Occupy Wall Street: Who are targets of 'millionaires march'?
Occupy Wall Street protesters Tuesday marched on the residences of some of the power brokers who they say are responsible, at least in part, for the nation's economic ills.
Those were some of people targeted in a so-called "millionaires march." The Occupy Wall Street supporters have pitched their three-week-old protest as movement by "the 99 percent." This march puts a face on the "1 percent" whose powerful influence over government and financial institutions, they say, is responsible, at least in part, for the nation's economic ills.
IN PICTURES: The Occupy Wall Street protests
Where protesters in the 1960s had "the Man" to fight against, the "1 percent" may be today's equivalent code word for an establishment elite -- and those who enable or profit from it.
Hundreds of the 99-percenters marched along New York sidewalks Tuesday, pacing two-by-two because they didn't have a permit and were trying not to disrupt ordinary traffic.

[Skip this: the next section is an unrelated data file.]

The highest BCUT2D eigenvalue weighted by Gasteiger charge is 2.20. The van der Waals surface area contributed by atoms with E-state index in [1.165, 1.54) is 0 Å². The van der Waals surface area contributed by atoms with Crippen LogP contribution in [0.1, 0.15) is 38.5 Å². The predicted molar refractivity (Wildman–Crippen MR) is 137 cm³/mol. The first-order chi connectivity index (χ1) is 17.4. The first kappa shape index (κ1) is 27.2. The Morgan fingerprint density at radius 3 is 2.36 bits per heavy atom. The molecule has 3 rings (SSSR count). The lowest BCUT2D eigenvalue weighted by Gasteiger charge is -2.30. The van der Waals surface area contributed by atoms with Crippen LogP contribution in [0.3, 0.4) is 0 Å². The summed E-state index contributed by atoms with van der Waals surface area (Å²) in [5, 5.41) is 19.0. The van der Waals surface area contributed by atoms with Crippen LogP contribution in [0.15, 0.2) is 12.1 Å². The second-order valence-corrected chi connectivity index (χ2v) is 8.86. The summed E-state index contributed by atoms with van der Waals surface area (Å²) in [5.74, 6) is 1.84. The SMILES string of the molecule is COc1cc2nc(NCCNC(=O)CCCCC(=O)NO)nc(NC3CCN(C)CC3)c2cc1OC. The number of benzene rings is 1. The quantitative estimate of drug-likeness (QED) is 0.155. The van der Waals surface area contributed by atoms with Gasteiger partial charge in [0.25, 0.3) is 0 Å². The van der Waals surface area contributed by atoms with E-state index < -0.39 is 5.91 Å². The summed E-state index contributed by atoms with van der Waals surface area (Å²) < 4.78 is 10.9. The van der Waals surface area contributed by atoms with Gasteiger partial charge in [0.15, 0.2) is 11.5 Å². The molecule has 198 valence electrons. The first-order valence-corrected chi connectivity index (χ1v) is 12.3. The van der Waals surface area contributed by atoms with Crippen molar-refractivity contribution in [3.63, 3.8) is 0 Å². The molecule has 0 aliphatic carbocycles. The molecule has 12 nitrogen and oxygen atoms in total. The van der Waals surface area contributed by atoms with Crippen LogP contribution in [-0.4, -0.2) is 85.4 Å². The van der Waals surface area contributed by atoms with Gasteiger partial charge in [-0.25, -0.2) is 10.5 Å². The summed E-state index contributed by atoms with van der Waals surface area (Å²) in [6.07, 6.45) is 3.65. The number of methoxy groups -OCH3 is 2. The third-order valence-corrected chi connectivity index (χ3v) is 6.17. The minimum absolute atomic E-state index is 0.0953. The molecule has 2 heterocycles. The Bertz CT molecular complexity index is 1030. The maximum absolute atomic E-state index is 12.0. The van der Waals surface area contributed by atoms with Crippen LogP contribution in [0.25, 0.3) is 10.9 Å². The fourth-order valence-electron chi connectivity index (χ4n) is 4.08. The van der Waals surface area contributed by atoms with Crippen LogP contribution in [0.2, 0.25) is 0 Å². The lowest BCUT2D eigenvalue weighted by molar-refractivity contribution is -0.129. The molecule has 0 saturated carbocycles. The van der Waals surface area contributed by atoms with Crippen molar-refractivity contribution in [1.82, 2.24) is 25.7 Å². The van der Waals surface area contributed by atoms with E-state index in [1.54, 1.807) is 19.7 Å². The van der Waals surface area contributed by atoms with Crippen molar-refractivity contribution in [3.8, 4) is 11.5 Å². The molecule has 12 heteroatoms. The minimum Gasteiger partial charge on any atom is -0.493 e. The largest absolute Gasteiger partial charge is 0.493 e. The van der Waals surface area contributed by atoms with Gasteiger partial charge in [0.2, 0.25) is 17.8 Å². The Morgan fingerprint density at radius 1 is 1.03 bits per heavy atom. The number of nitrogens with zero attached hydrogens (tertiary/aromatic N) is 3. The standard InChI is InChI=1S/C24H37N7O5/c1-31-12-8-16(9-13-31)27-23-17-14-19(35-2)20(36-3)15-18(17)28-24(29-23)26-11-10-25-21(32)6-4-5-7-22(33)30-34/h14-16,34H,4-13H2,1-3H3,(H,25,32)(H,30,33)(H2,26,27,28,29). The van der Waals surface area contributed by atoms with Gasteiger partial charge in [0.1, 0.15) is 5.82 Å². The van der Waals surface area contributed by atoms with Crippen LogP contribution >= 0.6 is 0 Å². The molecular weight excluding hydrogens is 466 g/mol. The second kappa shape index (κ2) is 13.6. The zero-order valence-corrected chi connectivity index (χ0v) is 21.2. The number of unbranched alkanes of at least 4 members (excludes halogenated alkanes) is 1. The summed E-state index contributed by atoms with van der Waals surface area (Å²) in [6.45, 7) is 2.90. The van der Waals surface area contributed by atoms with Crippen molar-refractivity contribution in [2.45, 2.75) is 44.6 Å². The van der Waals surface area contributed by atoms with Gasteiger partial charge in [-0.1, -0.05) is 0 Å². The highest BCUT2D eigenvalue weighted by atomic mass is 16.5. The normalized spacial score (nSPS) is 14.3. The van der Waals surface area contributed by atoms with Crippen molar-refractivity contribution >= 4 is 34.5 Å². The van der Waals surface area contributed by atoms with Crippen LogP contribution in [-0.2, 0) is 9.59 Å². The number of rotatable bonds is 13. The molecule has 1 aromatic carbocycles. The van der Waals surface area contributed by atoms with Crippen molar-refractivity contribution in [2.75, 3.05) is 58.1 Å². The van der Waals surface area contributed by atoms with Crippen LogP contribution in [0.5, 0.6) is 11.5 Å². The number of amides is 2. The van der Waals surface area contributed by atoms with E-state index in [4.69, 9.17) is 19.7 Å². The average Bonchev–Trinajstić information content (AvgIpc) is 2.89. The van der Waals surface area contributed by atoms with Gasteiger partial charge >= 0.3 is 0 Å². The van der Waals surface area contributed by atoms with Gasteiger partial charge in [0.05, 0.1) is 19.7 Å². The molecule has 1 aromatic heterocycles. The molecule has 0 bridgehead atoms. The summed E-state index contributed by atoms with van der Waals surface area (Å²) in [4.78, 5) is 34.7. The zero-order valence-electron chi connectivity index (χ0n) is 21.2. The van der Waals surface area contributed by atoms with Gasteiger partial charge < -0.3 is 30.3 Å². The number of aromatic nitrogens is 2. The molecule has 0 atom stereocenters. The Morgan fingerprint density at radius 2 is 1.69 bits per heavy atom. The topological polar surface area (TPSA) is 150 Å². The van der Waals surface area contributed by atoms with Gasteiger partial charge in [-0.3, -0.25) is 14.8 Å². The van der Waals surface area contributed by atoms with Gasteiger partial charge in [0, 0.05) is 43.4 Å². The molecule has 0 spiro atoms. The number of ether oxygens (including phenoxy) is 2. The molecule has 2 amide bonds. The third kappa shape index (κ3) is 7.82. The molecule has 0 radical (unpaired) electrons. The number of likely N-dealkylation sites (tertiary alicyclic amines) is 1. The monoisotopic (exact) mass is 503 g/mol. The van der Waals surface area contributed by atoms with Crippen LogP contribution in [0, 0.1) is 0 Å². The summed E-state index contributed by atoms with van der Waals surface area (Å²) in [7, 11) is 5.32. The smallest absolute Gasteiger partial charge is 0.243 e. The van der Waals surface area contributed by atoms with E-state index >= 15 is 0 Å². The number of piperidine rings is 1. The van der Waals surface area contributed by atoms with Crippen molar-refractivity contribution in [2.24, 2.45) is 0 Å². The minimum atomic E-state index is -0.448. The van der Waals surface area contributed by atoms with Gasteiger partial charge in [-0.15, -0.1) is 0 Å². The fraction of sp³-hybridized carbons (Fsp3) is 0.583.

Here's a look some of the people they rallied against:
Jamie Dimon of J.P. Morgan. Mr. Dimon is the banker that many Wall Streeters most admire -- the guy who could keep relatively cool even as some other big banks welcomed TARP bailout money (or wished they had access to it). As J.P. Morgan's CEO, his bank was a big one that didn't fail (like Lehman Brothers) or buy a massive pool of bad mortgage loans (as Bank of America did when it acquired the lender Countrywide Financial). He wasn't at the helm of AIG when it collapsed under all those complex "derivatives."
So why is Dimon a target of protesters?
It's not that the other bankers are wildly popular with those encamped at Zuccotti Park near Wall Street. But Dimon is a symbol of the close ties between the elites in Wall Street banks and in Washington. Dimon may have said his firm didn't need a bailout, but federal moves under Presidents Bush and Obama to aid the banking system benefited his firm immensely, many economists say.
The protesters say ordinary people are still stuck with their mortgage debts, student loans, and a dearth of jobs -- while it's business as usual for Dimon and his company.